Realtime Aurora Photo Gallery

MORNING SKY SHOW, IT'S ABOUT TO GET BETTER: All month long, "morning people" have been watching planets converge in the pre-dawn sky. Venus, Jupiter, and Mars are all visible in the east before sunrise. Pete Lawrence sends this picture from a beach in Selsey, West Sussex, UK

"This was the view at daybreak on Oct. 9th," says Lawrence. "Venus, Mars and Jupiter gathered together with the crescent Moon. What a great way to start the day!"

The view is about to get even better. For the rest of the month, the planets will draw closer and closer together until Oct. 24th - Oct. 29th when they fit within a circle only 5o wide (sky maps: #1, #2, #3, #4, #5, #6). Typical binoculars can see a patch of sky about 6o or 7o degrees wide.  So when the triangle of planets shrinks to 5o, they will all fit inside a binoculars field of view. Imagine looking through the eyepiece and seeing three planets--all at once.

By the time October comes to an end, the planetary triangle will start breaking apart.  But there are still two dates of special interest:  Nov. 6th and 7th (sky maps: #1, #2).  On those increasingly wintry mornings, the crescent Moon will swoop in among the dispersing planets for a loose but beautiful conjunction.

Look east before sunrise. There's a lot to see."

Realtime Space Weather Photo Gallery

Realtime Eclipse Photo Gallery

Realtime Sprite Photo Gallery

  Cosmic Rays in the Atmosphere
Situation Report -- Oct. 8, 2015 Stratospheric Radiation (+37o N)
Cosmic ray levels are elevated (+6.2% above the Space Age median). The trend is flat. Cosmic ray levels have increased +0% in the past month.
Sept. 06: 414 uRad/hr
Sept. 12: 409 uRad/hr
Sept. 23: 412 uRad/hr
Sept. 25: 416 uRad/hr
Sept. 27: 413 uRad/hr
These measurements are based on space weather balloon flights, described below.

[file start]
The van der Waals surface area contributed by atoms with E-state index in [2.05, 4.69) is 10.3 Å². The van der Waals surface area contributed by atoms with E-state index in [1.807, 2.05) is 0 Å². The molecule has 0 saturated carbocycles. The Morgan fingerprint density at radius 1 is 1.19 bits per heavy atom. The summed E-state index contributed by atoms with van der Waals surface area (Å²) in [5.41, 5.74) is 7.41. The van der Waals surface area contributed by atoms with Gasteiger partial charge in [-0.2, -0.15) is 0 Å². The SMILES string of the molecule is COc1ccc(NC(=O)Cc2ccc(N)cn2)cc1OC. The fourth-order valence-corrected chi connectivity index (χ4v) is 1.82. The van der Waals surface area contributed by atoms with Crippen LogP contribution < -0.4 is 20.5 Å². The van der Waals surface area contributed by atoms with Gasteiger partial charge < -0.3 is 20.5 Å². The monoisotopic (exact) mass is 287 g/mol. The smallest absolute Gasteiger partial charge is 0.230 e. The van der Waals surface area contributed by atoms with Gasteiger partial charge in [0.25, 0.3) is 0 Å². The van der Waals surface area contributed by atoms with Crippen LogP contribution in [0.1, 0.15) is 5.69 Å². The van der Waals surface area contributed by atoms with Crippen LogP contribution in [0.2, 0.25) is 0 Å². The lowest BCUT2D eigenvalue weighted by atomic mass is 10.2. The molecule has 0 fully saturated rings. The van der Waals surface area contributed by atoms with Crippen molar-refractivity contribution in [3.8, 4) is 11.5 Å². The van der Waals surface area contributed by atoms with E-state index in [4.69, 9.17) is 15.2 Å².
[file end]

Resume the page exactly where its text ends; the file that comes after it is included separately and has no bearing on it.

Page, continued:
Introduction: Once a week, and sometimes more often, and the students of Earth to Sky Calculus fly "space weather balloons" to the stratosphere. These balloons are equipped with radiation sensors that detect cosmic rays, a form of space weather important to people on Earth. Cosmic rays can alter the chemistry of the upper atmosphere, seed clouds, spark exotic forms of lightning, and penetrate commercial airplanes. This last point is of special interest to the traveling public. Our measurements show that someone flying back and forth across the continental USA, just once, can absorb as much ionizing radiation as 2 to 5 dental X-rays. From now on we will present the results of our regular weekly balloon flights in this section of our web site. Here is the radiation profile from our latest flight:

Radiation levels peak at the entrance to the stratosphere in a broad region called the "Pfotzer Maximum." This peak is named after physicist George Pfotzer who discovered it using balloons and Geiger tubes in the 1930s. Radiation levels there are nearly 100x sea level.

Note that the bottom of the Pfotzer Maximim is near 55,000 ft. This means that some high-flying aircraft are not far from the zone of maximum radiation. Indeed, according to the Sept. 27th measurements, a plane flying at 45,000 feet is exposed to 288 uRads/hr. At that rate, a passenger would absorb about one dental X-ray's worth of radiation in 5 hours.